7.The Department should commission research on the extent of unmet need for specialist self-employment support among the JCP caseload. This should consider both unemployed people and those who are currently in low-paid self-employment who might benefit from support in growing their businesses. If the Department can identify significant unmet need then it should expand the NEA, considering a separate specialist self-employment programme and payment structure for the long-term unemployed and for those who experience additional barriers to work, such as disabled people. (Paragraph 28)

8.There are three different categories of employment status in the UK. Universal Credit (UC) takes into account two, but focuses on one—employees. The self-employed are a large and growing component of the UK workforce. Taking urgent action to ensure that UC is appropriate to support them should be a priority for the incoming government. (Paragraph 33)

9.The Department is seeking to support entrepreneurship without subsidising unprofitable self-employment. The existing Minimum Income Floor in UC does not get this balance right and risks stifling viable new businesses. The incoming government should commission an independent review of the MIF with a view to improving its sensitivity to the realities of self-employment. Until this is complete, the MIF should not apply to self-employed UC claimants. (Paragraph 34)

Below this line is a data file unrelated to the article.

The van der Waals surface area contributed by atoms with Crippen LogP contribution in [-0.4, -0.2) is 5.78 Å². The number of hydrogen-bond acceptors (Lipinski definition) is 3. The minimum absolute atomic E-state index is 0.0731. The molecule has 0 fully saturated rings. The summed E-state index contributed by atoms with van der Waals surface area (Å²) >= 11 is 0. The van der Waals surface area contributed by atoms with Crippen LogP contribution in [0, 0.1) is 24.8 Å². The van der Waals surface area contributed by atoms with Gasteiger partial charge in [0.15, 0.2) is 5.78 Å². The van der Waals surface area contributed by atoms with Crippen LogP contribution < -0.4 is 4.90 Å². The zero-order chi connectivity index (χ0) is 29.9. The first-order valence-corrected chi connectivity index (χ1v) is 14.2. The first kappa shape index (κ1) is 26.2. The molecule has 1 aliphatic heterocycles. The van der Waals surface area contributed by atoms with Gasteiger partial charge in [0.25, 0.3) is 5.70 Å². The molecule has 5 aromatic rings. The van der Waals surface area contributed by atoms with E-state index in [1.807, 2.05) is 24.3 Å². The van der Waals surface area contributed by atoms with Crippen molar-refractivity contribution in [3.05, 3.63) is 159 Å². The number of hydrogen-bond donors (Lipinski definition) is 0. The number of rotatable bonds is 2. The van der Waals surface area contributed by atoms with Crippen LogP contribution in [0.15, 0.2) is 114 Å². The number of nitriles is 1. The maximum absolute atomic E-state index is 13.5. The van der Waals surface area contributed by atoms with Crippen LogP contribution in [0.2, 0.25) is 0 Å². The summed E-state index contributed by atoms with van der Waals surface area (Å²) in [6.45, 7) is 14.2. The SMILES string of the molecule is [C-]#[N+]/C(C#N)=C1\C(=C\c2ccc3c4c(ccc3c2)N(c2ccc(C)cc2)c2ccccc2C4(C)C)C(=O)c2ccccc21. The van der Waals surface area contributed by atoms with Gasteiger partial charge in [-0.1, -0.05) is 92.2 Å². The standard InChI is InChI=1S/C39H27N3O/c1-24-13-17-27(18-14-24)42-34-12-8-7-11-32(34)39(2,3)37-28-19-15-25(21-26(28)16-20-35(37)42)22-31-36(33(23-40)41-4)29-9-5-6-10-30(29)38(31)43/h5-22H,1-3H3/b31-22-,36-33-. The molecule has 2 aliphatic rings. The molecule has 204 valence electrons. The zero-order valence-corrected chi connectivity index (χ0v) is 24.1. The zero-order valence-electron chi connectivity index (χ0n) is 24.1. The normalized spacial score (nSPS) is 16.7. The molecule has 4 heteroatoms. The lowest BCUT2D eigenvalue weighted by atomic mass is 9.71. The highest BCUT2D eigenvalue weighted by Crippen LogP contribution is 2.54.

10.Low levels of retirement saving amongst the self-employed risk storing up grave problems of potential hardship and reliance on the welfare state in later life. While auto-enrolment for employees has been a great success, current structures are not encouraging sufficient pension saving by the self-employed. The idea of using an opt-out system on tax returns to encourage greater contribution to pensions is an interesting one that merits further consideration. (Paragraph 38)

29 April 2017